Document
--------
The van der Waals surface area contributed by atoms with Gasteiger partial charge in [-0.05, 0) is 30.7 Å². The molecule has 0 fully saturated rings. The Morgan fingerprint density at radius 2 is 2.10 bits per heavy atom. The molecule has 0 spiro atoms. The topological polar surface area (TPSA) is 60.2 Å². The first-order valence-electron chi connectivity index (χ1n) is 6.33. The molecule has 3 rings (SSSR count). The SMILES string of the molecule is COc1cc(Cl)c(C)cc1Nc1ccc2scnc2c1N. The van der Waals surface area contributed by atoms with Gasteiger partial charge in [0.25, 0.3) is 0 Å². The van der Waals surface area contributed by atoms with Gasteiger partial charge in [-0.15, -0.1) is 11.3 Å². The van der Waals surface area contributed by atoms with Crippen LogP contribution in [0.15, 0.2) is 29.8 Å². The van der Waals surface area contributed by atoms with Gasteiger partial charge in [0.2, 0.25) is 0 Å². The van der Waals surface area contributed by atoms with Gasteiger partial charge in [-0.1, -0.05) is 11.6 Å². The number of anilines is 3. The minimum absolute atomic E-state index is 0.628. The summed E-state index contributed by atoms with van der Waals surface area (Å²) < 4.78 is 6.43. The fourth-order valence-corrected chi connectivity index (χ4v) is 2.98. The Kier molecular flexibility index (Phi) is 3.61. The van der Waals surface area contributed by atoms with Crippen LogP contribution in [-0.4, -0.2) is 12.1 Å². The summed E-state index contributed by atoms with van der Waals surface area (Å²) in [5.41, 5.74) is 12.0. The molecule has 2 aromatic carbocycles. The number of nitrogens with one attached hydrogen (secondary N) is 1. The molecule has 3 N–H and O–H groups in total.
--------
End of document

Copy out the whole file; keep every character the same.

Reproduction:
The van der Waals surface area contributed by atoms with Gasteiger partial charge in [-0.05, 0) is 30.7 Å². The molecule has 0 fully saturated rings. The Morgan fingerprint density at radius 2 is 2.10 bits per heavy atom. The molecule has 0 spiro atoms. The topological polar surface area (TPSA) is 60.2 Å². The first-order valence-electron chi connectivity index (χ1n) is 6.33. The molecule has 3 rings (SSSR count). The SMILES string of the molecule is COc1cc(Cl)c(C)cc1Nc1ccc2scnc2c1N. The van der Waals surface area contributed by atoms with Gasteiger partial charge in [0.25, 0.3) is 0 Å². The van der Waals surface area contributed by atoms with Gasteiger partial charge in [-0.15, -0.1) is 11.3 Å². The van der Waals surface area contributed by atoms with Crippen LogP contribution in [0.15, 0.2) is 29.8 Å². The van der Waals surface area contributed by atoms with Gasteiger partial charge in [0.2, 0.25) is 0 Å². The van der Waals surface area contributed by atoms with Gasteiger partial charge in [-0.1, -0.05) is 11.6 Å². The number of anilines is 3. The minimum absolute atomic E-state index is 0.628. The summed E-state index contributed by atoms with van der Waals surface area (Å²) < 4.78 is 6.43. The fourth-order valence-corrected chi connectivity index (χ4v) is 2.98. The Kier molecular flexibility index (Phi) is 3.61. The van der Waals surface area contributed by atoms with Crippen LogP contribution in [-0.4, -0.2) is 12.1 Å². The summed E-state index contributed by atoms with van der Waals surface area (Å²) in [5.41, 5.74) is 12.0. The molecule has 2 aromatic carbocycles. The number of nitrogens with one attached hydrogen (secondary N) is 1. The molecule has 3 N–H and O–H groups in total.